Welcome to our series “A Simply Awesome Day in...” where we share a full day’s excerpt from one of our vacation destinations. Today, we offer a fun day from our Great Smoky Mountains National Park Itinerary.
Our goal is to help simplify your trip planning by sharing all the details you need for an enjoyable family vacation.
Great Smoky Mountains National Park
Today you’ll take a hike to a schoolhouse and a historic homestead before enjoying a picnic and swim at Metcalf Bottoms Picnic area. The picnic area and trailhead is a 20 minute drive from Townsend.
Breakfast- Elvira’s Cafe
Elvira's serves breakfast, lunch, and dinner. 4.5 miles from the 321 stoplight in Townsend. 4143 Wears Valley Road. Open seasonally.
Historic Greenbriar Schoolhouse and Walker Sisters Cabin Hike
An easy 4 mile roundtrip hike brings you to a schoolhouse built in 1882 and then on to the Walker Sisters cabin built after the Civil War. You can enter the log structures and imagine mountain life from days of yore.
Tip: You can push a jog stroller on this trail if needed.
Start the trail from the Metcalf Bottoms Picnic Area. You’ll see a gate on the right after crossing a small bridge. Follow the trail for roughly one mile to reach the schoolhouse. (See driving directions to the trailhead at the bottom of this post.)
Tip: To shorten the hike to 2.6 miles total, you can park at the Greenbriar Schoolhouse on Little Greenbrier Road (closed in the winter). The parking area is less than a half-mile up the narrow gravel road, and is next to the historic Little Greenbrier School.
Little Greenbrier Schoolhouse
Spend some time at the Little Greenbrier Schoolhouse. Built in 1882 with the help of John Walker, the last classes in the small schoolhouse were held in 1935.
If you are here on a Tuesday, you'll often find a volunteer dressed as a teacher from the time period to lead classes as part of the park's "School days at Little Greenbrier." Otherwise, the kids will have a good time standing up front and instructing their siblings (and you).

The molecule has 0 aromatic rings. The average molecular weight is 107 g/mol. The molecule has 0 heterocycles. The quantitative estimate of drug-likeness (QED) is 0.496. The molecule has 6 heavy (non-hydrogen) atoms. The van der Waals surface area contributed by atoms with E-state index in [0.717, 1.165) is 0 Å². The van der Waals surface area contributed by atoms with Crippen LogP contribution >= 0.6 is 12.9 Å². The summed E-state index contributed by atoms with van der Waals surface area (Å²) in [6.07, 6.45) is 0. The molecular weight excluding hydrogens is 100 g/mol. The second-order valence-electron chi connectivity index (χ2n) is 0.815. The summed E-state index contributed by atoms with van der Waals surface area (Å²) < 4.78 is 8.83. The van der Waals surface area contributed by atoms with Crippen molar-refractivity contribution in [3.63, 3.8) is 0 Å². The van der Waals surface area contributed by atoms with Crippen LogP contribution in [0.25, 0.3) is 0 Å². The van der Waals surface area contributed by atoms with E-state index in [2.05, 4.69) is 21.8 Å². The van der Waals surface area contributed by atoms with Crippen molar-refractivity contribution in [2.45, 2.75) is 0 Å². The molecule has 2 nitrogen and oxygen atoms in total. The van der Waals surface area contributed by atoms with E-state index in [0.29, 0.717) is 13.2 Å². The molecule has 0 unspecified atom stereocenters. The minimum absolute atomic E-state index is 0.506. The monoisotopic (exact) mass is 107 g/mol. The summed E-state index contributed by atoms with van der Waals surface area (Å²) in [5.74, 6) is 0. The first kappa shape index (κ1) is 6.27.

After visiting the school and taking turns being the teacher, you're now ready to continue to the Walker Sisters Cabin on the Little Brier Gap Trail.
Walker Sisters Cabin
The Little Brier Gap trail is located at the end of the gravel road that runs behind the cemetery in front of the schoolhouse. The trail is nice and wide and slightly uphill but overall an easy 1 mile stroll to the Walker homestead. See our blog for more info on the Walker Sister History.
This is one of the busier hikes, but your kids will love it because you get to explore inside the cabin. Arrive early if visiting in summer season to avoid the crowds.
Pack a picnic to enjoy on the grounds of the cabin or return to Metcalf Bottoms Picnic Area where you can dine riverside and try to catch tadpoles and crawdads.
Tip: Remember to wear or bring swimsuits to play afterwards at the Metcalf Bottoms Picnic Area where restrooms are available.
Directions to Metcalf Bottoms Picnic Area
The trailhead is located at the Metcalf Bottoms Picnic Area and is easily accessed from the Wears Valley Entrance to the park. From Wears Valley Road, turn onto Lyon Springs Ln and follow it into the national park where the name changes to Wear Cove Gap Rd.
To reach the picnic area, continue on Wear Cove Gap Rd and turn right into the picnic area. Park at Metcalf Bottoms Picnic area. The trail starts at the other side of the river, on the right side of the picnic area, behind a gated gravel road.
Dinner-Apple Valley Farm Cafe
Enjoy a bite and a brew at Apple Valley Cafe's outdoor beer garden and then browse the General Store for souvenirs or a candy splurge. 7138 E. Lamar Alexander Parkway.
Get the Full Great Smoky National Park Itinerary
Did you like this simply awesome day in the Smokies?
Daunted by the amount of planning needed for your next family vacation? Use one of our ready made itineraries and simplify your life.
This Smoky Mountains itinerary highlights where to stay (camping, hotel, and cabins-all vetted for location and price point), where to eat, more family-friendly hikes, and other activities like exploring a cave and climbing a lookout tower. All organized day-by-day with the details you need.
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“We’ve put in the hours to research a fantastic trip, our own families have loved them, and we share all the details so you can experience the same. ”
It's all in the details. If it is something we would want to know before going, it has been included in our itineraries. Our own families have visited these museums, explored these hikes, and eaten at these restaurants.
We have found out, sometimes the hard way, what works and what doesn't. Like where that trail actually starts (because it is not always obvious from the parking lot) or is it okay to take your kids to that craft brewery? How far of a walk is it from the train station to that museum?